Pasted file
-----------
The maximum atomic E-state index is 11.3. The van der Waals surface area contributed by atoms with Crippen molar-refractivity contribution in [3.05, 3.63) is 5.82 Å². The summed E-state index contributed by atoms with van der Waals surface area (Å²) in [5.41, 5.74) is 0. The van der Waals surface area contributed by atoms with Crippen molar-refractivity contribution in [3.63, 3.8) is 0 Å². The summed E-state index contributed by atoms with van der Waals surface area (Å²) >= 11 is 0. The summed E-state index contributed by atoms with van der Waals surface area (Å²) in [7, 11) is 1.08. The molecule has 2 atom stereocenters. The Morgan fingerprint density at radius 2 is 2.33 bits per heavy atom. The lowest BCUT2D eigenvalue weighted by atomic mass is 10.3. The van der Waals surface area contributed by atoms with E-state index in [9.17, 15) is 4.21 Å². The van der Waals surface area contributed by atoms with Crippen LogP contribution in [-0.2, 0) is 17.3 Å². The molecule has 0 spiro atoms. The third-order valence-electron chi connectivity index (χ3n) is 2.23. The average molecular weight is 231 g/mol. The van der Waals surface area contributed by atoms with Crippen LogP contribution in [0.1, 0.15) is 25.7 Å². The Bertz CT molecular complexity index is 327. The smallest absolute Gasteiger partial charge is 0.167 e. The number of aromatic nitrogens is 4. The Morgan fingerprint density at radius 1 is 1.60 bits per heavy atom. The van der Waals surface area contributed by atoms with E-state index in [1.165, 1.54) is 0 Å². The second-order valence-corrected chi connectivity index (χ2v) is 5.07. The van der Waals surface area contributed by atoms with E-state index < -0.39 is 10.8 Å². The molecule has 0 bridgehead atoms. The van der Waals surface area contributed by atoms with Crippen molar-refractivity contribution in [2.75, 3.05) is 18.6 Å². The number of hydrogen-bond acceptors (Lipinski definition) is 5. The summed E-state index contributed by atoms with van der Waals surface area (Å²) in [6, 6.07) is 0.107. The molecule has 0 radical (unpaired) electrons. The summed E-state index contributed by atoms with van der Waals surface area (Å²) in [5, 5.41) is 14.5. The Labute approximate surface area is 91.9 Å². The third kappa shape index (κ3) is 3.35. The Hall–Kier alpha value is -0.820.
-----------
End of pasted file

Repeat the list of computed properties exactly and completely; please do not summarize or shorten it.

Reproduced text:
The maximum atomic E-state index is 11.3. The van der Waals surface area contributed by atoms with Crippen molar-refractivity contribution in [3.05, 3.63) is 5.82 Å². The summed E-state index contributed by atoms with van der Waals surface area (Å²) in [5.41, 5.74) is 0. The van der Waals surface area contributed by atoms with Crippen molar-refractivity contribution in [3.63, 3.8) is 0 Å². The summed E-state index contributed by atoms with van der Waals surface area (Å²) >= 11 is 0. The summed E-state index contributed by atoms with van der Waals surface area (Å²) in [7, 11) is 1.08. The molecule has 2 atom stereocenters. The Morgan fingerprint density at radius 2 is 2.33 bits per heavy atom. The lowest BCUT2D eigenvalue weighted by atomic mass is 10.3. The van der Waals surface area contributed by atoms with E-state index in [9.17, 15) is 4.21 Å². The van der Waals surface area contributed by atoms with Crippen LogP contribution in [-0.2, 0) is 17.3 Å². The molecule has 0 spiro atoms. The third-order valence-electron chi connectivity index (χ3n) is 2.23. The average molecular weight is 231 g/mol. The van der Waals surface area contributed by atoms with Crippen LogP contribution in [0.1, 0.15) is 25.7 Å². The Bertz CT molecular complexity index is 327. The smallest absolute Gasteiger partial charge is 0.167 e. The number of aromatic nitrogens is 4. The Morgan fingerprint density at radius 1 is 1.60 bits per heavy atom. The van der Waals surface area contributed by atoms with E-state index in [1.165, 1.54) is 0 Å². The second-order valence-corrected chi connectivity index (χ2v) is 5.07. The van der Waals surface area contributed by atoms with E-state index < -0.39 is 10.8 Å². The molecule has 0 bridgehead atoms. The van der Waals surface area contributed by atoms with Crippen molar-refractivity contribution in [2.75, 3.05) is 18.6 Å². The number of hydrogen-bond acceptors (Lipinski definition) is 5. The summed E-state index contributed by atoms with van der Waals surface area (Å²) in [6, 6.07) is 0.107. The molecule has 0 radical (unpaired) electrons. The summed E-state index contributed by atoms with van der Waals surface area (Å²) in [5, 5.41) is 14.5. The Labute approximate surface area is 91.9 Å². The third kappa shape index (κ3) is 3.35. The Hall–Kier alpha value is -0.820.